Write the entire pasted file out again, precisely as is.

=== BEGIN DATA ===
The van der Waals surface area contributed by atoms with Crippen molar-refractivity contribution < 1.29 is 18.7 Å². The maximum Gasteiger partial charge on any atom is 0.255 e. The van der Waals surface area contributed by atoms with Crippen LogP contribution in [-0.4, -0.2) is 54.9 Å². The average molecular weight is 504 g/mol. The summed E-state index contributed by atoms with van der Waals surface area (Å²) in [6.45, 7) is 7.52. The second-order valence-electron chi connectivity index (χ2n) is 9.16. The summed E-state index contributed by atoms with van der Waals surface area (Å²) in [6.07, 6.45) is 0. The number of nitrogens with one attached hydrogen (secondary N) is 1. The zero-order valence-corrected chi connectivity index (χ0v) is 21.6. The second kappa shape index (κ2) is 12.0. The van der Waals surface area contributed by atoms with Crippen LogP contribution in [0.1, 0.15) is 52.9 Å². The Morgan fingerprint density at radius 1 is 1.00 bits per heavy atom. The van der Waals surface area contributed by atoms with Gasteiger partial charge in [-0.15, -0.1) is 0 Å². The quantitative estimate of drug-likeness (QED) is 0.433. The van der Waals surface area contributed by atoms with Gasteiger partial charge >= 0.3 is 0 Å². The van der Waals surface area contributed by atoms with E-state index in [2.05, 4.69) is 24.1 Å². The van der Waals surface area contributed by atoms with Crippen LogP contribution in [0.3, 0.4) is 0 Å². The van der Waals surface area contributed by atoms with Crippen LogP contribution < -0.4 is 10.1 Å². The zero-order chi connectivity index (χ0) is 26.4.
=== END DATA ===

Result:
The van der Waals surface area contributed by atoms with Crippen molar-refractivity contribution < 1.29 is 18.7 Å². The maximum Gasteiger partial charge on any atom is 0.255 e. The van der Waals surface area contributed by atoms with Crippen LogP contribution in [-0.4, -0.2) is 54.9 Å². The average molecular weight is 504 g/mol. The summed E-state index contributed by atoms with van der Waals surface area (Å²) in [6.45, 7) is 7.52. The second-order valence-electron chi connectivity index (χ2n) is 9.16. The summed E-state index contributed by atoms with van der Waals surface area (Å²) in [6.07, 6.45) is 0. The number of nitrogens with one attached hydrogen (secondary N) is 1. The zero-order valence-corrected chi connectivity index (χ0v) is 21.6. The second kappa shape index (κ2) is 12.0. The van der Waals surface area contributed by atoms with Crippen LogP contribution in [0.1, 0.15) is 52.9 Å². The Morgan fingerprint density at radius 1 is 1.00 bits per heavy atom. The van der Waals surface area contributed by atoms with Gasteiger partial charge in [-0.15, -0.1) is 0 Å². The quantitative estimate of drug-likeness (QED) is 0.433. The van der Waals surface area contributed by atoms with Gasteiger partial charge >= 0.3 is 0 Å². The van der Waals surface area contributed by atoms with E-state index in [2.05, 4.69) is 24.1 Å². The van der Waals surface area contributed by atoms with Crippen LogP contribution in [0.3, 0.4) is 0 Å². The van der Waals surface area contributed by atoms with Crippen LogP contribution < -0.4 is 10.1 Å². The zero-order chi connectivity index (χ0) is 26.4.